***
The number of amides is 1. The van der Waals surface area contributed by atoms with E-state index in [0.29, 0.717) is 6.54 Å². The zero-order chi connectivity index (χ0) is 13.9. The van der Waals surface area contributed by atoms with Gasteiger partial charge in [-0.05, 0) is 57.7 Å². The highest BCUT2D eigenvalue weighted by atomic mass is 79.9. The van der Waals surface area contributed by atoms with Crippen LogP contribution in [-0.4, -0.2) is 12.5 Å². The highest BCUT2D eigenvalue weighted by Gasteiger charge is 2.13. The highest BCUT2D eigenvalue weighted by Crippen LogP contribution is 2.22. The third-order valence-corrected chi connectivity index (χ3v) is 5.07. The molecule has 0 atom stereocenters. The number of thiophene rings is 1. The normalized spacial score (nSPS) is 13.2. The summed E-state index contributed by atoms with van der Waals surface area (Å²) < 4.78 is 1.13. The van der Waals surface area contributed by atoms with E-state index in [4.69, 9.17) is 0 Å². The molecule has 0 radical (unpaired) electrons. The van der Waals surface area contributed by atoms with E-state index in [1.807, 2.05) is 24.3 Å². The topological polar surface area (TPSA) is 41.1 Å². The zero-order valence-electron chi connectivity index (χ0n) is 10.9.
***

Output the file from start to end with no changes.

The number of amides is 1. The van der Waals surface area contributed by atoms with E-state index in [0.29, 0.717) is 6.54 Å². The zero-order chi connectivity index (χ0) is 13.9. The van der Waals surface area contributed by atoms with Gasteiger partial charge in [-0.05, 0) is 57.7 Å². The highest BCUT2D eigenvalue weighted by atomic mass is 79.9. The van der Waals surface area contributed by atoms with Crippen LogP contribution in [-0.4, -0.2) is 12.5 Å². The highest BCUT2D eigenvalue weighted by Gasteiger charge is 2.13. The highest BCUT2D eigenvalue weighted by Crippen LogP contribution is 2.22. The third-order valence-corrected chi connectivity index (χ3v) is 5.07. The molecule has 0 atom stereocenters. The number of thiophene rings is 1. The normalized spacial score (nSPS) is 13.2. The summed E-state index contributed by atoms with van der Waals surface area (Å²) < 4.78 is 1.13. The van der Waals surface area contributed by atoms with E-state index in [4.69, 9.17) is 0 Å². The molecule has 0 radical (unpaired) electrons. The van der Waals surface area contributed by atoms with E-state index in [1.807, 2.05) is 24.3 Å². The topological polar surface area (TPSA) is 41.1 Å². The zero-order valence-electron chi connectivity index (χ0n) is 10.9.